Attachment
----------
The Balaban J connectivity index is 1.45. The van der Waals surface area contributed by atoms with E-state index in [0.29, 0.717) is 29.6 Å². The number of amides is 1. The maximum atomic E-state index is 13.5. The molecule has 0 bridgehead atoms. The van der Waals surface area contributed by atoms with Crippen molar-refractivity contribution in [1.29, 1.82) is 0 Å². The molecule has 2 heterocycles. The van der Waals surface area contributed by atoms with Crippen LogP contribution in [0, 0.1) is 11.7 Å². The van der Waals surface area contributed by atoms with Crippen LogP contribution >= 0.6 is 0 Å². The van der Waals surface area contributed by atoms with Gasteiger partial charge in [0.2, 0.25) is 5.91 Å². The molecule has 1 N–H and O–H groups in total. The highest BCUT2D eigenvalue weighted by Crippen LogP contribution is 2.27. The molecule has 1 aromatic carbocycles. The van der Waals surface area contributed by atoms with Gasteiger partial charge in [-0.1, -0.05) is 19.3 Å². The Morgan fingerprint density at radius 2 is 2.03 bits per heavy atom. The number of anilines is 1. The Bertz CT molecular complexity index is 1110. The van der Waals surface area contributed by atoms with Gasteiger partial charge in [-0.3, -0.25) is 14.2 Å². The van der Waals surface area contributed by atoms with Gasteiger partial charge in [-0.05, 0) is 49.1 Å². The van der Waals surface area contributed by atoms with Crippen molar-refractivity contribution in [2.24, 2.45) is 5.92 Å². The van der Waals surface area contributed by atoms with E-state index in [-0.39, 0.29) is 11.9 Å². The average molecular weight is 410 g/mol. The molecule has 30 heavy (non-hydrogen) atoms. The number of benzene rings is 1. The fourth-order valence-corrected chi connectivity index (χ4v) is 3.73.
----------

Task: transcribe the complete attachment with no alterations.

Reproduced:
The Balaban J connectivity index is 1.45. The van der Waals surface area contributed by atoms with E-state index in [0.29, 0.717) is 29.6 Å². The number of amides is 1. The maximum atomic E-state index is 13.5. The molecule has 0 bridgehead atoms. The van der Waals surface area contributed by atoms with Crippen molar-refractivity contribution in [1.29, 1.82) is 0 Å². The molecule has 2 heterocycles. The van der Waals surface area contributed by atoms with Crippen LogP contribution in [0, 0.1) is 11.7 Å². The van der Waals surface area contributed by atoms with Crippen LogP contribution >= 0.6 is 0 Å². The van der Waals surface area contributed by atoms with Gasteiger partial charge in [0.2, 0.25) is 5.91 Å². The molecule has 1 N–H and O–H groups in total. The highest BCUT2D eigenvalue weighted by Crippen LogP contribution is 2.27. The molecule has 1 aromatic carbocycles. The van der Waals surface area contributed by atoms with Gasteiger partial charge in [-0.1, -0.05) is 19.3 Å². The Morgan fingerprint density at radius 2 is 2.03 bits per heavy atom. The number of anilines is 1. The Bertz CT molecular complexity index is 1110. The van der Waals surface area contributed by atoms with Gasteiger partial charge in [-0.3, -0.25) is 14.2 Å². The van der Waals surface area contributed by atoms with Gasteiger partial charge in [-0.05, 0) is 49.1 Å². The van der Waals surface area contributed by atoms with Crippen molar-refractivity contribution in [2.24, 2.45) is 5.92 Å². The van der Waals surface area contributed by atoms with E-state index in [-0.39, 0.29) is 11.9 Å². The average molecular weight is 410 g/mol. The molecule has 30 heavy (non-hydrogen) atoms. The number of benzene rings is 1. The fourth-order valence-corrected chi connectivity index (χ4v) is 3.73.